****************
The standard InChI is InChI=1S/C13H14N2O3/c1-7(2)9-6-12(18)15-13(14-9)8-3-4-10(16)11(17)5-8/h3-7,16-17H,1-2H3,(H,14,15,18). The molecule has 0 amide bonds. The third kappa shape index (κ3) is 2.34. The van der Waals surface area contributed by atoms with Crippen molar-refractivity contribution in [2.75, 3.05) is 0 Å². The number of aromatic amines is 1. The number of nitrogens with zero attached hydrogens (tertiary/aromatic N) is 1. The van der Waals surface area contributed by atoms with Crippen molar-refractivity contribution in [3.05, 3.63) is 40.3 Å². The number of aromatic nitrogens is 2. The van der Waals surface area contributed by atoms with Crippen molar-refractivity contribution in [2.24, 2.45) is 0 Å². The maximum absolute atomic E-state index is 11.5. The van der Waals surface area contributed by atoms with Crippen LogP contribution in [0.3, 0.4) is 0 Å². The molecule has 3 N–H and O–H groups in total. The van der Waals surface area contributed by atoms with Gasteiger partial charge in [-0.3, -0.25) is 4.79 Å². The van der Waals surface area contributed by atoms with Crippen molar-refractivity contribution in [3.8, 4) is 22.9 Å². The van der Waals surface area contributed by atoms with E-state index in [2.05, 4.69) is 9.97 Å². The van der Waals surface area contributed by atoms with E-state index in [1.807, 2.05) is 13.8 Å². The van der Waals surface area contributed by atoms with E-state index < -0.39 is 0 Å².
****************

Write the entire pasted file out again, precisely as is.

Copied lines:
The standard InChI is InChI=1S/C13H14N2O3/c1-7(2)9-6-12(18)15-13(14-9)8-3-4-10(16)11(17)5-8/h3-7,16-17H,1-2H3,(H,14,15,18). The molecule has 0 amide bonds. The third kappa shape index (κ3) is 2.34. The van der Waals surface area contributed by atoms with Crippen molar-refractivity contribution in [2.75, 3.05) is 0 Å². The number of aromatic amines is 1. The number of nitrogens with zero attached hydrogens (tertiary/aromatic N) is 1. The van der Waals surface area contributed by atoms with Crippen molar-refractivity contribution in [3.05, 3.63) is 40.3 Å². The number of aromatic nitrogens is 2. The van der Waals surface area contributed by atoms with Crippen molar-refractivity contribution in [2.24, 2.45) is 0 Å². The maximum absolute atomic E-state index is 11.5. The van der Waals surface area contributed by atoms with Crippen LogP contribution in [0.3, 0.4) is 0 Å². The molecule has 3 N–H and O–H groups in total. The van der Waals surface area contributed by atoms with Gasteiger partial charge in [-0.3, -0.25) is 4.79 Å². The van der Waals surface area contributed by atoms with Crippen molar-refractivity contribution in [3.8, 4) is 22.9 Å². The van der Waals surface area contributed by atoms with E-state index in [2.05, 4.69) is 9.97 Å². The van der Waals surface area contributed by atoms with E-state index in [1.807, 2.05) is 13.8 Å². The van der Waals surface area contributed by atoms with E-state index < -0.39 is 0 Å².